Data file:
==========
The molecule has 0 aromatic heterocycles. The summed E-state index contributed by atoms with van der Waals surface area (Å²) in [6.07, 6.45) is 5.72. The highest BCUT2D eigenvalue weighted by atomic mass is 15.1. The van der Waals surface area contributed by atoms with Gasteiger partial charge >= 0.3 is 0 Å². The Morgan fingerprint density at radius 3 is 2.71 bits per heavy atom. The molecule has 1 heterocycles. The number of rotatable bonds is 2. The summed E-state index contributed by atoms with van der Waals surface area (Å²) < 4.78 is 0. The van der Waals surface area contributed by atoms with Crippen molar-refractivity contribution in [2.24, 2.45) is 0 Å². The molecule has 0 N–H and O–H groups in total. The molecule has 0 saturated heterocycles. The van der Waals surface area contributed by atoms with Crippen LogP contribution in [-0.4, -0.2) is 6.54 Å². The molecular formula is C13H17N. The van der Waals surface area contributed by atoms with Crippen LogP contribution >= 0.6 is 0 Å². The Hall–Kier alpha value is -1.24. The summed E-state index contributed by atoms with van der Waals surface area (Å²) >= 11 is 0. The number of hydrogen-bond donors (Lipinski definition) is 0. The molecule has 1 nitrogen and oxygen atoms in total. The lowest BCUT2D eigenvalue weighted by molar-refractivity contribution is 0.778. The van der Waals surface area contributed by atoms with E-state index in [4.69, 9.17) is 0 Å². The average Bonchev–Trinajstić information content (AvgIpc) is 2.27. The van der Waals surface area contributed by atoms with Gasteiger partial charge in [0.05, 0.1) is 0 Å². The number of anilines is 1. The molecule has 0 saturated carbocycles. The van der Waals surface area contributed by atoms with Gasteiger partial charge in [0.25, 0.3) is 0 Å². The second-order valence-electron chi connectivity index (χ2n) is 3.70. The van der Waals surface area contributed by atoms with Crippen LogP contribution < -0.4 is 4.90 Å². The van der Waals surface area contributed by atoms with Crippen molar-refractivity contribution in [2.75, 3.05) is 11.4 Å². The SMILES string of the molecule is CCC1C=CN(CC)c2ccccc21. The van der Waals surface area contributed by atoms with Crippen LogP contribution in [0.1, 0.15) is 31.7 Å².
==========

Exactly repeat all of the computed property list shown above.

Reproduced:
The molecule has 0 aromatic heterocycles. The summed E-state index contributed by atoms with van der Waals surface area (Å²) in [6.07, 6.45) is 5.72. The highest BCUT2D eigenvalue weighted by atomic mass is 15.1. The van der Waals surface area contributed by atoms with Gasteiger partial charge >= 0.3 is 0 Å². The Morgan fingerprint density at radius 3 is 2.71 bits per heavy atom. The molecule has 1 heterocycles. The number of rotatable bonds is 2. The summed E-state index contributed by atoms with van der Waals surface area (Å²) < 4.78 is 0. The van der Waals surface area contributed by atoms with Crippen molar-refractivity contribution in [2.24, 2.45) is 0 Å². The molecule has 0 N–H and O–H groups in total. The molecule has 0 saturated heterocycles. The van der Waals surface area contributed by atoms with Crippen LogP contribution in [-0.4, -0.2) is 6.54 Å². The molecular formula is C13H17N. The van der Waals surface area contributed by atoms with Crippen LogP contribution >= 0.6 is 0 Å². The Hall–Kier alpha value is -1.24. The summed E-state index contributed by atoms with van der Waals surface area (Å²) >= 11 is 0. The number of hydrogen-bond donors (Lipinski definition) is 0. The molecule has 1 nitrogen and oxygen atoms in total. The lowest BCUT2D eigenvalue weighted by molar-refractivity contribution is 0.778. The van der Waals surface area contributed by atoms with E-state index in [4.69, 9.17) is 0 Å². The average Bonchev–Trinajstić information content (AvgIpc) is 2.27. The van der Waals surface area contributed by atoms with Gasteiger partial charge in [0.05, 0.1) is 0 Å². The number of anilines is 1. The molecule has 0 saturated carbocycles. The van der Waals surface area contributed by atoms with Gasteiger partial charge in [0.25, 0.3) is 0 Å². The second-order valence-electron chi connectivity index (χ2n) is 3.70. The van der Waals surface area contributed by atoms with Crippen LogP contribution < -0.4 is 4.90 Å². The van der Waals surface area contributed by atoms with Crippen molar-refractivity contribution in [2.75, 3.05) is 11.4 Å². The SMILES string of the molecule is CCC1C=CN(CC)c2ccccc21. The van der Waals surface area contributed by atoms with Crippen LogP contribution in [0.1, 0.15) is 31.7 Å².